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Peter Langmar: Cultural Sphere and Public Interest

Peter Langmar: Cultural Sphere and Public Interest

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Published by Peter Lanmar

Combining Free and Participatory Culture, Cultural Democracy and Critiques of Value Regimes to Rethink Policy, Artistic and Institutional Practices

ABSTRACT The thesis aims at a holistic and multidisciplinary redefinition of public interest in the cultural sphere, contextualised in the democratic and cosmopolitan era. The thesis reveals various problems and weaknesses of the cultural sphere by combining a wide variety of concepts and discourses such as critiques of: high and mass culture, aesthetics, monopolistic competition, hegemonic value and copyrights regimes. In other words the thesis merges the critiques of the oligopolistic actors, of the hegemonic copyright and value regimes of the cultural sphere. The argument is supported by case studies of two major French museums and of Joseph Beuys' practice. After review several critiques of the cultural sphere the research argues for tackling these issues in the spirit of cultural democracy, free culture and participatory culture. As our findings show these three notions can provide approaches to creating an 'ideal' cultural sphere. After redefining public interest, we will suggest how all stakeholders may reach these 'ideal' conditions. The suggestions are addressed to public bodies – including cultural and educational institutions, policy makers, public funding bodies – and cultural professionals. The thesis concludes, there is a clear need to open up a debate about cultural value in order to eliminate hegemonic value regimes. Recent copyright regimes, systems of public subsidy and cultural institutions do not serve the public interest. In order to possibly obtain a balanced, competitive and democratic cultural sphere, which promotes freedom of expression and cultural identity, active cultural participation is also indispensable. Finally the research explores the promise and possible ways of development of the online cultural sphere.

Combining Free and Participatory Culture, Cultural Democracy and Critiques of Value Regimes to Rethink Policy, Artistic and Institutional Practices

ABSTRACT The thesis aims at a holistic and multidisciplinary redefinition of public interest in the cultural sphere, contextualised in the democratic and cosmopolitan era. The thesis reveals various problems and weaknesses of the cultural sphere by combining a wide variety of concepts and discourses such as critiques of: high and mass culture, aesthetics, monopolistic competition, hegemonic value and copyrights regimes. In other words the thesis merges the critiques of the oligopolistic actors, of the hegemonic copyright and value regimes of the cultural sphere. The argument is supported by case studies of two major French museums and of Joseph Beuys' practice. After review several critiques of the cultural sphere the research argues for tackling these issues in the spirit of cultural democracy, free culture and participatory culture. As our findings show these three notions can provide approaches to creating an 'ideal' cultural sphere. After redefining public interest, we will suggest how all stakeholders may reach these 'ideal' conditions. The suggestions are addressed to public bodies – including cultural and educational institutions, policy makers, public funding bodies – and cultural professionals. The thesis concludes, there is a clear need to open up a debate about cultural value in order to eliminate hegemonic value regimes. Recent copyright regimes, systems of public subsidy and cultural institutions do not serve the public interest. In order to possibly obtain a balanced, competitive and democratic cultural sphere, which promotes freedom of expression and cultural identity, active cultural participation is also indispensable. Finally the research explores the promise and possible ways of development of the online cultural sphere.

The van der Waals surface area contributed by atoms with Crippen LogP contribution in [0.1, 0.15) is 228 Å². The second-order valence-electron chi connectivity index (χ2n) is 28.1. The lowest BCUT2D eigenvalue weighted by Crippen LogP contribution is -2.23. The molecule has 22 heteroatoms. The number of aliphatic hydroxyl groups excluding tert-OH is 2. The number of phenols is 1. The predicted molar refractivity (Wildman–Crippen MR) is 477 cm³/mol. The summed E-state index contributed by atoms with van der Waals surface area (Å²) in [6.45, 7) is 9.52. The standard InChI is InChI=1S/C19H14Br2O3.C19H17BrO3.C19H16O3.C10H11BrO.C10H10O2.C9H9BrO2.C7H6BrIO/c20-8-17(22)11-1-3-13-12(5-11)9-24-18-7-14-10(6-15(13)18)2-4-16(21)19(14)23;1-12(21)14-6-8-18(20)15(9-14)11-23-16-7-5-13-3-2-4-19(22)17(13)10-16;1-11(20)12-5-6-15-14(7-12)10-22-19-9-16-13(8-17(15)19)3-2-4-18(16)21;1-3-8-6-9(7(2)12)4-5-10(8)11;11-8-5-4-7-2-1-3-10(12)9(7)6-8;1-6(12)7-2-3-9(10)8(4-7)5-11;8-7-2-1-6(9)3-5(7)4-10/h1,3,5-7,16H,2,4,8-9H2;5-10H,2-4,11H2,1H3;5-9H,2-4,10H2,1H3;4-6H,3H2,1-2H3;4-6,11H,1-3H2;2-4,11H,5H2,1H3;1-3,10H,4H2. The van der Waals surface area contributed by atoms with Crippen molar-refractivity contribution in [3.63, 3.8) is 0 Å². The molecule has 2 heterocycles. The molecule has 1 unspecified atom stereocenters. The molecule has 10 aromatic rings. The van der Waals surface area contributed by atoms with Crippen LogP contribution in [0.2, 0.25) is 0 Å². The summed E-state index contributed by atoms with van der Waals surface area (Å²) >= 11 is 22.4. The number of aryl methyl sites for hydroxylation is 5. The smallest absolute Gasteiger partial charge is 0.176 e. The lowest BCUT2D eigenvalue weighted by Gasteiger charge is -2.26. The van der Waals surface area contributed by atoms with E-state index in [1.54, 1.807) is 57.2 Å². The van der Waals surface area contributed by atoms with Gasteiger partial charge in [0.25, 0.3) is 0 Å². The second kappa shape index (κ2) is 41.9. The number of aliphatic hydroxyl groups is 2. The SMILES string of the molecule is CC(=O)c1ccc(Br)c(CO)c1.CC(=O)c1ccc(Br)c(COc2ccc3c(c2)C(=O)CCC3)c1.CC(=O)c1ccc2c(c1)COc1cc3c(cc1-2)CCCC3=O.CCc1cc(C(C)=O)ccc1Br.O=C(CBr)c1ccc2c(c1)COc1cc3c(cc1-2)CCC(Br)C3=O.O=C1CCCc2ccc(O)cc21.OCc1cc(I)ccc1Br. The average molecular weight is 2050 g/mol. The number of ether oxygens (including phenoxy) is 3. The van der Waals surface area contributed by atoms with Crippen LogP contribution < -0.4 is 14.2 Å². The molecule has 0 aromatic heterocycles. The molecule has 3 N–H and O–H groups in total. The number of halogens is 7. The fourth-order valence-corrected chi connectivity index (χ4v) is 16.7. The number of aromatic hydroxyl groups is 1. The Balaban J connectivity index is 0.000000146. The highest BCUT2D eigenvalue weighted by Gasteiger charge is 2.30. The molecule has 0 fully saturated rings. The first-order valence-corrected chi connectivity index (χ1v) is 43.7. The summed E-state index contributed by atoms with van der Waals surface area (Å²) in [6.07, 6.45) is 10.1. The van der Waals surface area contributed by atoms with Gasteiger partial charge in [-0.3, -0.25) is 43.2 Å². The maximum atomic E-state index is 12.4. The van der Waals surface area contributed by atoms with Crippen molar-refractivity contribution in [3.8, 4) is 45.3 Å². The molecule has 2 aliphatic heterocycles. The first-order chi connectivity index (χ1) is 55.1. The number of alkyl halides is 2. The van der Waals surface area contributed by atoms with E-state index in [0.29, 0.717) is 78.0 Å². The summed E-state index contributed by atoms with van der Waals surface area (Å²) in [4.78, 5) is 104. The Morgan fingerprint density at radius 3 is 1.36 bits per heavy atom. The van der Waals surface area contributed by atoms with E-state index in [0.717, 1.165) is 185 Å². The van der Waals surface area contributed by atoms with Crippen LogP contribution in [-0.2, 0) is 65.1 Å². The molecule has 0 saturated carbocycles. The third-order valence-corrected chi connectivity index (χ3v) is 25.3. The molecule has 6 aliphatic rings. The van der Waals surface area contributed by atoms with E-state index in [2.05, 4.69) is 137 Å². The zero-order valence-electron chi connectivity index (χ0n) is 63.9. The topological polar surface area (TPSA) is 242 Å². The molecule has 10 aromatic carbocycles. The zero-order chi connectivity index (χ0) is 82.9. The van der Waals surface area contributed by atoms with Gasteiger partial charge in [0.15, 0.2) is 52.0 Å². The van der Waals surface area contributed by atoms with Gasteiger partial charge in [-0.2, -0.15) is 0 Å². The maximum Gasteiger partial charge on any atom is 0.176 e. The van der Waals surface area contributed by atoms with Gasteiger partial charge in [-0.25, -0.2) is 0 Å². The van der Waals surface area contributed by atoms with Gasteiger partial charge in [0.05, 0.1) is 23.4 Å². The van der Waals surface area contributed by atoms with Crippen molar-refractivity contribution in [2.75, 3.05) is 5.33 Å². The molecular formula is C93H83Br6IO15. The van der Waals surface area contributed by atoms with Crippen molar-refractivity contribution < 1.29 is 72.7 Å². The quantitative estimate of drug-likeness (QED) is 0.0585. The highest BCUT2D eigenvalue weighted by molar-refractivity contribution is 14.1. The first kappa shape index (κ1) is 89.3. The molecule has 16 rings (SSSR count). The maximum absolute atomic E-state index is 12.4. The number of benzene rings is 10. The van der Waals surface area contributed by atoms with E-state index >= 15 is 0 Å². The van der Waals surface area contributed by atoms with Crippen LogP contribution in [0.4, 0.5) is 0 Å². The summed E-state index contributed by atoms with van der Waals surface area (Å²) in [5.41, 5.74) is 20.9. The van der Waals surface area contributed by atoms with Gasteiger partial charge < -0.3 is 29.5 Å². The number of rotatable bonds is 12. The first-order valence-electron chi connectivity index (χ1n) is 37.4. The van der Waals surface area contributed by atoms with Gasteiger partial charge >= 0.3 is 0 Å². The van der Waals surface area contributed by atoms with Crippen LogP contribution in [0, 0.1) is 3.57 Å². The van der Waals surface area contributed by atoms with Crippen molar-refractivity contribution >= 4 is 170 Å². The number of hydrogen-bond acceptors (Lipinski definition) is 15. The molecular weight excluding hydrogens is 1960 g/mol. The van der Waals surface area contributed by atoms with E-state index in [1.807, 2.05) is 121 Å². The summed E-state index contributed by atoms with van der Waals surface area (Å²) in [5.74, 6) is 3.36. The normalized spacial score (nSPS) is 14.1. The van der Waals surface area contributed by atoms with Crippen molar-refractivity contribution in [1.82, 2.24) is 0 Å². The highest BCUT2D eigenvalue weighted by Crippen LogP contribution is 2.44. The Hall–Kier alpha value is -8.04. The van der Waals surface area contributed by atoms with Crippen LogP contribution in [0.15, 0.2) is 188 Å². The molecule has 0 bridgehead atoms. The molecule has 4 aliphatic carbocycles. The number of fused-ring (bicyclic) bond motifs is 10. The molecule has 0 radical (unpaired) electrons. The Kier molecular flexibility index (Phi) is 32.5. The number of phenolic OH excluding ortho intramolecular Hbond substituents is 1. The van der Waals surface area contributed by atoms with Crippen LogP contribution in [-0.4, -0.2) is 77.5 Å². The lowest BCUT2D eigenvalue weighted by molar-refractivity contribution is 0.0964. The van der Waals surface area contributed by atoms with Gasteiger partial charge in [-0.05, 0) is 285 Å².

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Published by: Peter Lanmar on May 31, 2011
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09/17/2013

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If none of the previously discussed patterns work for a project, then there is neither

market nor interest for it. As it is in the public interest to make the cultural sphere

diverse and perfectly competitive, it is important to lower entry barrier and allow new

projects to be designed and new approaches to be elaborated. If content or an approach

appears in a competitive market than it can be and will be evaluated accordingly.

Cooperation between the public, non-profit and for-profit sectors is in many cases

necessary, but a marketable product should not get public subsidy and publicly funded

projects should not be profit-oriented.

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